Trade Directories

Although directories may have been compiled one or more years before their publication date they are a very useful source of information. The changing incidence of occupations over the years is an indication of how the town was developing. If you are interested in a family then these directories can supplement census information or help you locate somebody in the census. I am not aware of any directories devoted solely to Malton. A list of Trade Directories and where you will find them is given here.
I have transcribed a small number of Trade Directories. Click to view one of the following transcriptions:

Local Tradesmen and Advertisements

In the 19th and early 20th centuries the trades carried on in the town were different to what survives today. I have collected a number of advertisements from local newspapers and also a small number of invoices and receipts. These are listed by name.

ABC DEF GHI JKL MNO PQR STU VWXYZ
Or see an index here.


Shopping Week April 1922

Originated by the Malton, Norton and District Chamber of Trade and designed to encourage 'shopping locally.' See an article taken from the Malton Messenger here.

The Public Benefit Boot Co.

PB Mosaic
William Henry Franklin established the Public Benefit Boot Company in 1875, opening a shop in Hull. A number of branches were subsequently opened, and towards the end of the century there were mergers and acquisitions forming a sizeable business.
The shops were distinguished by large glass windows and mosaic thresholds. The Malton shop was in Saville street and opened around 1909/1911. The shop is now occupied by Harrison & Hargreaves and retains the mosaic threshold.

Bankruptcy

It was a relatively common occurrence for traders to become unable to pay their debts. The reasons included fraud, bad business practice, and misfortune (such as loss of stock through fire.) During the Victorian period commerce evolved considerably and attempts were made to reflect consequent changing needs in the bankruptcy law. In the period immediately before 1831 the management of the estate of a bankrupt was done by an assignee appointed by the creditors. For the London area, the 1831 Bankruptcy Act introduced the concept of a court appointed assignee, an Act of 1842 extending this to country areas. Formal bankruptcy could be avoided if either a certain majority of creditors (the definition of majority evolved with various legislation) entered a 'composition agreement' with the debtor where assets were sold and the proceeds used to pay the creditors so much in the £; or, entered into a 'deed of arrangement' whereby the debtor could continue trading, and pay his debts over an extended period.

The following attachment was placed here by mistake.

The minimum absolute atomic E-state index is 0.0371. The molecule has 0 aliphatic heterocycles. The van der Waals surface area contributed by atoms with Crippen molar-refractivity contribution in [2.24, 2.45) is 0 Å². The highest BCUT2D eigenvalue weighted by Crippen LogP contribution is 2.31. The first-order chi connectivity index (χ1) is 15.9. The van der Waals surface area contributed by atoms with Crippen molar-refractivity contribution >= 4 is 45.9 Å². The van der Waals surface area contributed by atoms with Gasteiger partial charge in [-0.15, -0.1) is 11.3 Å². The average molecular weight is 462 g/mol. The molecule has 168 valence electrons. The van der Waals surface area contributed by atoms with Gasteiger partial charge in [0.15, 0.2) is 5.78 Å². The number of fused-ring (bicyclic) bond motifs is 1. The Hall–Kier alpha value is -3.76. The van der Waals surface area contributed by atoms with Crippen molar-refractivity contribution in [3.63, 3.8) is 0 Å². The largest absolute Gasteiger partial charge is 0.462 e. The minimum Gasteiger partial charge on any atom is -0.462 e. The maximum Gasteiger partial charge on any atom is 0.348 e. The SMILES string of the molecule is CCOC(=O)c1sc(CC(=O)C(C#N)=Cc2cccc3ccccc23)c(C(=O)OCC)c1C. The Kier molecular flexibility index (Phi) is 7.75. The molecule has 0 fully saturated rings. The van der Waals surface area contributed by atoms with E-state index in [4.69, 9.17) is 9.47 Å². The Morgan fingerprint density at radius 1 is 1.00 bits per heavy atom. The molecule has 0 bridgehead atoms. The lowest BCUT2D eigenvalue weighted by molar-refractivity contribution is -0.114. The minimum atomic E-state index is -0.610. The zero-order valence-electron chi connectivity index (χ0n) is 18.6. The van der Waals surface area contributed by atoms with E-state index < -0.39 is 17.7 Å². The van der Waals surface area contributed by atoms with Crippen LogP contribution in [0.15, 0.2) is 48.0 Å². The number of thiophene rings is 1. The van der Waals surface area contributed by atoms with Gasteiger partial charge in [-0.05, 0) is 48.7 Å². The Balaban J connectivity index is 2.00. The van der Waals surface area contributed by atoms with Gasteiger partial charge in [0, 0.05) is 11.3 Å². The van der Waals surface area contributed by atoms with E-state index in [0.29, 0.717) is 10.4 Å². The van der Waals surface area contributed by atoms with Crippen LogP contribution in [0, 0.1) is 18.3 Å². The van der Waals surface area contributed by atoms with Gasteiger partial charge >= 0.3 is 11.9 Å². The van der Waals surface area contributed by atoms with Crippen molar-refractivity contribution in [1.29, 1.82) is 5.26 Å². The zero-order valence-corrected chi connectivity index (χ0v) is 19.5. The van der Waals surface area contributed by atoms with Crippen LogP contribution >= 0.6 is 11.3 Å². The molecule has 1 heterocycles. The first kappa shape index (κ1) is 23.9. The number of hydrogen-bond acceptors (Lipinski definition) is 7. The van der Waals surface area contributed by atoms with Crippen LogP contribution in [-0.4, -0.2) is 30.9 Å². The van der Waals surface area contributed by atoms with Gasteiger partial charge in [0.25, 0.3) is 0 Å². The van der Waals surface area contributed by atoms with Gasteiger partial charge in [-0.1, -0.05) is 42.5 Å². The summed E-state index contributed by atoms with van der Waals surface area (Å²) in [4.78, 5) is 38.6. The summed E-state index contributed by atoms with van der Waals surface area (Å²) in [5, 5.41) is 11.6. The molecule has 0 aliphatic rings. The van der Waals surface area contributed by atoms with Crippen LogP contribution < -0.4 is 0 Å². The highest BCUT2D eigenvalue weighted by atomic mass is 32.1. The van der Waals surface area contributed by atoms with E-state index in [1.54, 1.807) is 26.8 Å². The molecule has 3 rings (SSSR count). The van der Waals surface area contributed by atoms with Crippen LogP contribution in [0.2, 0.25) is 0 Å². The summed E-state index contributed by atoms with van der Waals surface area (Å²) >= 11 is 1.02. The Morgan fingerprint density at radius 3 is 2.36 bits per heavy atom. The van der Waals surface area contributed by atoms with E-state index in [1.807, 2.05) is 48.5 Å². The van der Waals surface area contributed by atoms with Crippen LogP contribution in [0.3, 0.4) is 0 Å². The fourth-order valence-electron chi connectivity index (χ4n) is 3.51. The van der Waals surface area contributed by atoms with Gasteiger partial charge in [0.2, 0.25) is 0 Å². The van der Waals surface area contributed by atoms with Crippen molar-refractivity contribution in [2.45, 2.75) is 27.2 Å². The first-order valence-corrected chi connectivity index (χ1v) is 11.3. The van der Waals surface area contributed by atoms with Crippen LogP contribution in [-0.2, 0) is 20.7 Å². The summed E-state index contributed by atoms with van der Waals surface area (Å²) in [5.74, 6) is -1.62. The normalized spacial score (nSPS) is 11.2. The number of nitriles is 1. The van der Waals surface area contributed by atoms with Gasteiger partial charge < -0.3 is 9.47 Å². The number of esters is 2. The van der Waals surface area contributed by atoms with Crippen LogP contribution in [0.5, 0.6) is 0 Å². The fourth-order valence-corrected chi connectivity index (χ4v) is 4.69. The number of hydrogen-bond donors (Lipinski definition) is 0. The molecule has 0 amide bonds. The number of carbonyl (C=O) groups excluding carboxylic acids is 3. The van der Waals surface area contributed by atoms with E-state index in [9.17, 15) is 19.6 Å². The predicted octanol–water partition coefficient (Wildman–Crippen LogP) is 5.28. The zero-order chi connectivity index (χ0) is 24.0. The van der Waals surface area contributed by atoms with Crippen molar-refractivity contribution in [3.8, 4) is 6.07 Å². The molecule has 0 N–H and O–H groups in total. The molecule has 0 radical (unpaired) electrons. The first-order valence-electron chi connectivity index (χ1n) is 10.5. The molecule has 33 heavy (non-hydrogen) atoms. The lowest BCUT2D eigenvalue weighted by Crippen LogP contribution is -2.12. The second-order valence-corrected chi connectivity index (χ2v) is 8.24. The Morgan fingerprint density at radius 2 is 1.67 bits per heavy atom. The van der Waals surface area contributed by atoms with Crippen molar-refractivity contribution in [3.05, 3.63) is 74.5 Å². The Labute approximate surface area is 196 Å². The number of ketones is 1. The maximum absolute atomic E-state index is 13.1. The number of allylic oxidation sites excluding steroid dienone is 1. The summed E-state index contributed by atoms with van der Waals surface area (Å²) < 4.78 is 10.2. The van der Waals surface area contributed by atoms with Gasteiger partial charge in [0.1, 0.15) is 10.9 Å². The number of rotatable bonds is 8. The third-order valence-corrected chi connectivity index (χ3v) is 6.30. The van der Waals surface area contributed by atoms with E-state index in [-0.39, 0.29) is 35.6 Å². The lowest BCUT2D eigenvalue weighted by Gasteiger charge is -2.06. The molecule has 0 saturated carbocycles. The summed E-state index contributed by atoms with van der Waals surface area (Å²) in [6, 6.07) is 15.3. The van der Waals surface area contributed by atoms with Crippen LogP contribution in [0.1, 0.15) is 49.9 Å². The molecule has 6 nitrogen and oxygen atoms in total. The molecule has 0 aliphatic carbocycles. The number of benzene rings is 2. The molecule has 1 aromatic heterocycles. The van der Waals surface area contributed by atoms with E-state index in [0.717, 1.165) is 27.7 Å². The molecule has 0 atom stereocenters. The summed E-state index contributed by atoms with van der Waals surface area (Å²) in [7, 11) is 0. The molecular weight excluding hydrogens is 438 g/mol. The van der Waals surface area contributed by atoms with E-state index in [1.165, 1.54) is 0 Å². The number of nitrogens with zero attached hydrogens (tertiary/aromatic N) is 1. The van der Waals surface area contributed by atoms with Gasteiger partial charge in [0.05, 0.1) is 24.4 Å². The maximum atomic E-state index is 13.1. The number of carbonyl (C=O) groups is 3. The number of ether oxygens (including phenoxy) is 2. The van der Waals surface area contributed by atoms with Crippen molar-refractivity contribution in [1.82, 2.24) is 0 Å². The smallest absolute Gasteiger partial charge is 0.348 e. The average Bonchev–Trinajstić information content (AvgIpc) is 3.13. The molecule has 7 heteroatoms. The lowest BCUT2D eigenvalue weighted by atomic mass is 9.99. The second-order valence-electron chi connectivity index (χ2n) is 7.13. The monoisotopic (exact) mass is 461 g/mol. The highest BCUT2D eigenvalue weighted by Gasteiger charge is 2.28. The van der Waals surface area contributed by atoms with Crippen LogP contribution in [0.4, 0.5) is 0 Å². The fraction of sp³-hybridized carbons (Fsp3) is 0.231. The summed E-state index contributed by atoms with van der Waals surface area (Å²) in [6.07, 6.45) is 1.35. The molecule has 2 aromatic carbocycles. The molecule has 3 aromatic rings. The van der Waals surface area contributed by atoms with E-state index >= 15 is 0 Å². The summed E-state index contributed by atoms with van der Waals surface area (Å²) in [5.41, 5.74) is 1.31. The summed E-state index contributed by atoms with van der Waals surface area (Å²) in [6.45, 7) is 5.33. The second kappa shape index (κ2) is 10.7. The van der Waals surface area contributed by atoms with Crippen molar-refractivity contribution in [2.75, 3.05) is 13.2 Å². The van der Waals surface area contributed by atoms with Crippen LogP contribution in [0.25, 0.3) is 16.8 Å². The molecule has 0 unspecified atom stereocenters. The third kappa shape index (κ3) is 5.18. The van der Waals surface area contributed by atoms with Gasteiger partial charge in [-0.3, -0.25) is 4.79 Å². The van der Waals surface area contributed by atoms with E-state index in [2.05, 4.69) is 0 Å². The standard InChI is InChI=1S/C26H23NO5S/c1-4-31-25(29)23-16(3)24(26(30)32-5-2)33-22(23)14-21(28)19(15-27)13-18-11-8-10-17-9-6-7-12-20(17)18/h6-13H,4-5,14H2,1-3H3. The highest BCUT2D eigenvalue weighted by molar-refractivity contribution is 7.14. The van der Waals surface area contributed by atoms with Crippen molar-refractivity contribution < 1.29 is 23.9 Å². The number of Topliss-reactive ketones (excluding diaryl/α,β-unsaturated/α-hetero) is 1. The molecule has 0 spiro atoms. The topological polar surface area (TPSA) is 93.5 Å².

For the benefit of creditors, announcements were made in The London Gazette summarising the status of proceedings. You can see an extract of the entries 1820-1868 from the London Gazette here. The Times, local newspapers and Perry's Bankrupt and Insolvent Gazette also contain bankruptcy announcements.

Undertakers

James Thompson of Yorkersgate was one of the Malton undertakers. In 1855 he is looking for an apprentice for his Joinery, Cabinet-making and Upholstering Business and in the same advertisement he thanks the public for ‘the liberal patronage he has received for his hearse’ ... continuing ‘experience has proved to him that reasonable charges are the best means of securing patronage; and he has now made arrangements for supplying the hearse at one-fourth of the usual charge, viz., 5s to Old Malton, which was formerly charged 20s. The hearse can be supplied without horses if required, as well as Mourning Coaches, Cabs, and every other Funeral requisite’ [1]. Mr Thompson also sold pianos, secondhand furniture, paintings and prints